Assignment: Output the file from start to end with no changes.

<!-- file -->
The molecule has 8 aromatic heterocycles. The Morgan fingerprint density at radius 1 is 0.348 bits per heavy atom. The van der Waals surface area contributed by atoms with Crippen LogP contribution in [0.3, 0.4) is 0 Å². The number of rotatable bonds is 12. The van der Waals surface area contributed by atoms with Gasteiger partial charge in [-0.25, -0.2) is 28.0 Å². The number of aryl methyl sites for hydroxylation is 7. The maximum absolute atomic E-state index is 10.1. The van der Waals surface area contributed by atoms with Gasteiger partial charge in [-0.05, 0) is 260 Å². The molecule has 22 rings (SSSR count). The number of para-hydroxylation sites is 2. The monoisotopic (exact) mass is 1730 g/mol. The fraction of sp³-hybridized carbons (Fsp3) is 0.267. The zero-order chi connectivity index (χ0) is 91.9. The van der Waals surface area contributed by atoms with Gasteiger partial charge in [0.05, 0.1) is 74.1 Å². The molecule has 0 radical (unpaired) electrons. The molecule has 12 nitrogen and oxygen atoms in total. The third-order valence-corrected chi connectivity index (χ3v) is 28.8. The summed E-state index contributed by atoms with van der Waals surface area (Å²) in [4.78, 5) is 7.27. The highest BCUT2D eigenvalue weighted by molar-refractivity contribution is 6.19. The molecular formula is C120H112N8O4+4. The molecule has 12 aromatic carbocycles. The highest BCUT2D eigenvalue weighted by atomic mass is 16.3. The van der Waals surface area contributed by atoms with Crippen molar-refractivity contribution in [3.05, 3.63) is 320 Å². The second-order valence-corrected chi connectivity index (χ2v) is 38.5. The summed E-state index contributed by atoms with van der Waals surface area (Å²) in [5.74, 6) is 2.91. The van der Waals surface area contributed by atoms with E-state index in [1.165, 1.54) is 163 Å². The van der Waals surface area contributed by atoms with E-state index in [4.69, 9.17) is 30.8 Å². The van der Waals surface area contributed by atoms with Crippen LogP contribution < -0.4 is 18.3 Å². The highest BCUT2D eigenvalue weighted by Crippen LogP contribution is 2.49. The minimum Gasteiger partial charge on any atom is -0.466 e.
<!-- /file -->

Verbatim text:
The molecule has 8 aromatic heterocycles. The Morgan fingerprint density at radius 1 is 0.348 bits per heavy atom. The van der Waals surface area contributed by atoms with Crippen LogP contribution in [0.3, 0.4) is 0 Å². The number of rotatable bonds is 12. The van der Waals surface area contributed by atoms with Gasteiger partial charge in [-0.25, -0.2) is 28.0 Å². The number of aryl methyl sites for hydroxylation is 7. The maximum absolute atomic E-state index is 10.1. The van der Waals surface area contributed by atoms with Gasteiger partial charge in [-0.05, 0) is 260 Å². The molecule has 22 rings (SSSR count). The number of para-hydroxylation sites is 2. The monoisotopic (exact) mass is 1730 g/mol. The fraction of sp³-hybridized carbons (Fsp3) is 0.267. The zero-order chi connectivity index (χ0) is 91.9. The van der Waals surface area contributed by atoms with Gasteiger partial charge in [0.05, 0.1) is 74.1 Å². The molecule has 0 radical (unpaired) electrons. The molecule has 12 nitrogen and oxygen atoms in total. The third-order valence-corrected chi connectivity index (χ3v) is 28.8. The summed E-state index contributed by atoms with van der Waals surface area (Å²) in [4.78, 5) is 7.27. The highest BCUT2D eigenvalue weighted by molar-refractivity contribution is 6.19. The molecular formula is C120H112N8O4+4. The molecule has 12 aromatic carbocycles. The highest BCUT2D eigenvalue weighted by atomic mass is 16.3. The van der Waals surface area contributed by atoms with Crippen molar-refractivity contribution in [3.05, 3.63) is 320 Å². The second-order valence-corrected chi connectivity index (χ2v) is 38.5. The summed E-state index contributed by atoms with van der Waals surface area (Å²) in [5.74, 6) is 2.91. The van der Waals surface area contributed by atoms with E-state index in [1.165, 1.54) is 163 Å². The van der Waals surface area contributed by atoms with E-state index in [4.69, 9.17) is 30.8 Å². The van der Waals surface area contributed by atoms with Crippen LogP contribution < -0.4 is 18.3 Å². The highest BCUT2D eigenvalue weighted by Crippen LogP contribution is 2.49. The minimum Gasteiger partial charge on any atom is -0.466 e.